Can a healthy diet have a negative impact on your teeth?

Tooth Erosion

There is a boom with “healthy food” trends which promote juicing and drinking lemon water due to their supposed health benefits. The change in the dietary habits and the tendency to have a “healthy diet” is having a direct impact on our teeth increasing the prevalence of tooth wear especially affecting the young adults.

Dental caries used to be the biggest threat to oral health but the rise of tooth wear is now taking over. In the UK, more than 30% of the adult population suffer from dental erosion.

What is dental erosion? It is the gradual dissolving of the tooth structure (enamel and dentin) caused by acids.

The acids may come from reflux or vomiting habits (intrinsic origin) or the consumption of acidic food or drinks (extrinsic origin).

Placing a few slices of lemon in your water, fizzy drinks, fruit juices, etc. cause an acidic environment in the mouth which dissolves the outermost layer of the tooth structure. It is key to have a healthy and balanced diet to preserve your oral health but this is not enough, you need to be aware of the acidity of the components of your diet.

Acidity is measured by its ‘pH value’, and anything that has a pH value lower than 5.5 is too acidic and can harm your teeth. See the table below to find out the pH of common foods and drinks.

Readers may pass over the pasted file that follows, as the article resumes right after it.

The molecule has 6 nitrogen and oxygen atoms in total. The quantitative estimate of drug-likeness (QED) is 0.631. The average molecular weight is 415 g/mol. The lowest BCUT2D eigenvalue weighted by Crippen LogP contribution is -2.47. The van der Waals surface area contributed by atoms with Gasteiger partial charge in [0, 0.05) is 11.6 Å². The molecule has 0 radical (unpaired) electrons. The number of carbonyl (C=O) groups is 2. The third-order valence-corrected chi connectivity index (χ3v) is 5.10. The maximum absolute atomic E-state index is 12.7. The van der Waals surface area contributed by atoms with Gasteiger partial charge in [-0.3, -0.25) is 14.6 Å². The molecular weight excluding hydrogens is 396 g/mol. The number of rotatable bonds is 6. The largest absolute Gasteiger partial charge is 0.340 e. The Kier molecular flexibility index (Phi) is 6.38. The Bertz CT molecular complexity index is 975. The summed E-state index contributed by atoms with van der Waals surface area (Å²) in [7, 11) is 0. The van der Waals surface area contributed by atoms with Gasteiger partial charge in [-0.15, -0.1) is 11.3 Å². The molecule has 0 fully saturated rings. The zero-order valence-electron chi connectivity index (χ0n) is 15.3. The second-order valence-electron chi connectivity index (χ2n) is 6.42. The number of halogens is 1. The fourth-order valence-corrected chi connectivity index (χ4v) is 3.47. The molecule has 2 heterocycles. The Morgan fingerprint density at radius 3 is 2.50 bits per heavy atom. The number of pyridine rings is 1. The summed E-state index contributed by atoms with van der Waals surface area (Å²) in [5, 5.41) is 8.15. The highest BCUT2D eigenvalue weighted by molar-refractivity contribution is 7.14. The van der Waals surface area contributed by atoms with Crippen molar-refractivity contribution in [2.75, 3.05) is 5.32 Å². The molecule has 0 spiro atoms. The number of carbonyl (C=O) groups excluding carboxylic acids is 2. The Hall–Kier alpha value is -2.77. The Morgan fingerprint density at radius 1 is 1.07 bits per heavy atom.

The greater the number of erosive products consumed per day, and the more often they are

consumed, the greater the risk of erosion. In addition, the hazard increases if the acidic product is sipped over an extended period or taken in between meals. On the other hand, drinking it through a straw positioned on the back of your palate can reduce the risk of erosion.

Fizzy drinks, soft drinks, and carbonated drinks all can cause erosion. It is important to remember that even the ‘diet’ brands are still harmful. Acidic foods and drinks such as fruit (green apples, pineapples, grapes) and fruit juices – particularly citrus ones including lemon and orange – contain natural acids which can be harmful to your teeth, especially if you have a lot of them often. You should eat them as part of a meal and not by themselves

‘Alcopops’, ‘coolers’ and ‘designer drinks’ that contain acidic fruits and are fizzy can cause erosion too.

Plain still water is the best drink for teeth. Milk is also good because it helps to cancel out the acids in your mouth. The consumption of yogurt too has a protective effect against dental erosion.